JSTOR says that free users can read six papers for free every month, but what if you don't read a paper in its entirety in one sitting and close the tab? Because I can't imagine they want you to be able to read the same paper twice (since it's already kinda gatekeepy to require registration), but obviously the site wouldn't be able to tell that you didn't read it entirely already.
Presumably I can't even sign up there since I didn't/don't go to a university or whatever (and if just any random person could register on the site, the complaints that it's a site dedicated to gatekeeping wouldn't make sense), but if it really
means six papers a month and not "lol you better not close or reload this tab", I'll try to make an account because there are some that seem really interesting. It's a shame they still couldn't be downloaded, though, but well...
Saim wrote:It's weird how if you set your Netflix display language to the language a show is in, instead of showing you the original title it retranslates the localised title back into the target language. So the French show "Dix pour cent" becomes "Appelez mon agent" (localised title for Anglophone market: "Call my agent") and the Turkish Hakan: Muhafız becomes Koruma (English: The Protector).
That's really weird, but kind of makes sense since it'd have taken them more work to write a script that detects the original language and then makes an exception by not translating them, or one that accesses a database with all the localised titles of the films in the country where the language you switch to is spoken. That could open an absolute can of worms if there are several countries where the language is spoken and the localised titles differ from each other, though, so it kind of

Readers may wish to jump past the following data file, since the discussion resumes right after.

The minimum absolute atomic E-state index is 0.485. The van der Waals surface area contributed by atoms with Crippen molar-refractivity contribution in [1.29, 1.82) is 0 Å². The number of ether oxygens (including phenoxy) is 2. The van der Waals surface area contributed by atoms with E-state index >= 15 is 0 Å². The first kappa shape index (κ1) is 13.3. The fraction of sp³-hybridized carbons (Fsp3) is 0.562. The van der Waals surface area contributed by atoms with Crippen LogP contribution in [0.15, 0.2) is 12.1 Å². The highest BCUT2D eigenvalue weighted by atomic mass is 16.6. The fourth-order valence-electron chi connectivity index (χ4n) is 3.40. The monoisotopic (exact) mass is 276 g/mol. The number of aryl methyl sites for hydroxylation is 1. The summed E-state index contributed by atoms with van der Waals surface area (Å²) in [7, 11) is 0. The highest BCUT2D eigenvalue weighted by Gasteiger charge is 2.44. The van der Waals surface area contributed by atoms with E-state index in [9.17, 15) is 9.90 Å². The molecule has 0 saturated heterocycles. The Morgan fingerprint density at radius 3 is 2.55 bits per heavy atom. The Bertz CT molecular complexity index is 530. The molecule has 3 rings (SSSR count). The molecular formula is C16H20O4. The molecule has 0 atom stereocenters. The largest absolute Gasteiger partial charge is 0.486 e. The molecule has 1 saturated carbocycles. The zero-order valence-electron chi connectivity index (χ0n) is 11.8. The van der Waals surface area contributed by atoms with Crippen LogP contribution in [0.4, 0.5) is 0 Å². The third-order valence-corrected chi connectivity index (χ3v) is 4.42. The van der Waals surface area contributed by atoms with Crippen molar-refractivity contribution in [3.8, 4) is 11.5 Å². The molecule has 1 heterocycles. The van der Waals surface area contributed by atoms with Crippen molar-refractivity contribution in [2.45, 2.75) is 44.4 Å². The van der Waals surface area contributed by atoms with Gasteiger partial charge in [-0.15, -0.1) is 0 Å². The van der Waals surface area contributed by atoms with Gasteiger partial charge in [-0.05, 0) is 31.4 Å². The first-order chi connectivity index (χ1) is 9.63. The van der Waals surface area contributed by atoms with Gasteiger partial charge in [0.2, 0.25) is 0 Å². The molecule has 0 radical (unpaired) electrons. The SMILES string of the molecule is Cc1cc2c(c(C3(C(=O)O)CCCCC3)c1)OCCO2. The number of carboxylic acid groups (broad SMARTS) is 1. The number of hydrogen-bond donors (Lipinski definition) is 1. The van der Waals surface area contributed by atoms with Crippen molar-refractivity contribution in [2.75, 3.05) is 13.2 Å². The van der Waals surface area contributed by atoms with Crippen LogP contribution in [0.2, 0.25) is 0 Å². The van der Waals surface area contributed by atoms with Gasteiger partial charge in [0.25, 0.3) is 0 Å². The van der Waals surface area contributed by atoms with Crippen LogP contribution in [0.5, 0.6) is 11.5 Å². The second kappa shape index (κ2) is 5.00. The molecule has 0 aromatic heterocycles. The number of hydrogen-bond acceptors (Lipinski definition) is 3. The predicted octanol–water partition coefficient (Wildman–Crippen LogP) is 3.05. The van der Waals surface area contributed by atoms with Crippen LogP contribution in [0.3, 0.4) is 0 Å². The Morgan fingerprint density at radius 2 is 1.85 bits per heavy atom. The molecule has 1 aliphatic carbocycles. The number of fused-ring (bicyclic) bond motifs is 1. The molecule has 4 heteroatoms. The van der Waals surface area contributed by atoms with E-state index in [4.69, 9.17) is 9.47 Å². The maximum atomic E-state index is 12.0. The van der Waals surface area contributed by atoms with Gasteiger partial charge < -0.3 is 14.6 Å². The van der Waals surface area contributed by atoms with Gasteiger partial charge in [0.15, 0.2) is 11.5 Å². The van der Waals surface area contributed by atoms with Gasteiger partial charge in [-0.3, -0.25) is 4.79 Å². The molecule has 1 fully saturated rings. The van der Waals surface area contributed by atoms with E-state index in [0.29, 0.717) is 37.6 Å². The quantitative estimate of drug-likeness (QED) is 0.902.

makes sense for them to not even want to do that.
Saim wrote:It took a while for me to notice this was even happening because it also changes the title in the graphic.
...but that sounds like it's not because they're just lazy so maybe it could actually be an attempt to avoid coming across as "picking a side" or whatever, but if they're literally using English as the basis for translation into all languages, if they openly came out saying that's the reason, it probably would only open an even bigger can of worms. Well, whatever. Really interesting whatever the reason is, though.
linguoboy wrote:A FB friend asked yesterday for "Your top 5 Bio flicks" and it only dawned on me today that he means "biopics"--that is, "bio" as in "biographical", not "bio" as in "biological".
Sorry, but that made me laugh so hard I almost spit out salad I'd already swallowed.
What is a biological film, though? Films about animals (like Two Brothers
), or ones about diseases (like Contagion
) or something?
EDIT because somehow I forgot to reply to this:
linguoboy wrote:A whole lot of phonemes fall together in final position. Final [t̚] can represent underlying /t/, /th/, /s/, /c/, /ch/, and even /h/. 갓, 갇, 같, and 갖 are all homophones.
Interesting, and confusing... but then, it's not really that
different from Japanese gemination resulting from つ
; it could almost be thought of as pseudo-equivalent to a stage before that, except with more sounds...
Also, apparently there's a word in Korean that can mean both "Asia" and "Africa", 아주
Judging by the fact that there are two different Hanja forms, they don't have the same etymology, though? And apparently it's not the standard word for either continent, but still pretty interesting. Does it ever refer to both together?